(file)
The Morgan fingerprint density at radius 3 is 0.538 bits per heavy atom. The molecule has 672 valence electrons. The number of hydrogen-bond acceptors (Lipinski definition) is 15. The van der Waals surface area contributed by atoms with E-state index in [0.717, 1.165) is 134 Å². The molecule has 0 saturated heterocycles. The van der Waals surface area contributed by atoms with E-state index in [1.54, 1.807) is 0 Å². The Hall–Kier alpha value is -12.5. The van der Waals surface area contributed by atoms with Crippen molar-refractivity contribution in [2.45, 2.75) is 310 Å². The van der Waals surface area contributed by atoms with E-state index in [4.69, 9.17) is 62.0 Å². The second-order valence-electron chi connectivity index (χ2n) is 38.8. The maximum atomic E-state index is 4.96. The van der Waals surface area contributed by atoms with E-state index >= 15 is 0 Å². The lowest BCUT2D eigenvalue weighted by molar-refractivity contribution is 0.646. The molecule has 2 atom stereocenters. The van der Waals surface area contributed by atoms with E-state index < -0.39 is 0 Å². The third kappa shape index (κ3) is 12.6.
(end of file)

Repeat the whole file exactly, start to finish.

The Morgan fingerprint density at radius 3 is 0.538 bits per heavy atom. The molecule has 672 valence electrons. The number of hydrogen-bond acceptors (Lipinski definition) is 15. The van der Waals surface area contributed by atoms with E-state index in [0.717, 1.165) is 134 Å². The molecule has 0 saturated heterocycles. The van der Waals surface area contributed by atoms with E-state index in [1.54, 1.807) is 0 Å². The Hall–Kier alpha value is -12.5. The van der Waals surface area contributed by atoms with Crippen molar-refractivity contribution in [2.45, 2.75) is 310 Å². The van der Waals surface area contributed by atoms with E-state index in [4.69, 9.17) is 62.0 Å². The second-order valence-electron chi connectivity index (χ2n) is 38.8. The maximum atomic E-state index is 4.96. The van der Waals surface area contributed by atoms with E-state index >= 15 is 0 Å². The lowest BCUT2D eigenvalue weighted by molar-refractivity contribution is 0.646. The molecule has 2 atom stereocenters. The van der Waals surface area contributed by atoms with E-state index < -0.39 is 0 Å². The third kappa shape index (κ3) is 12.6.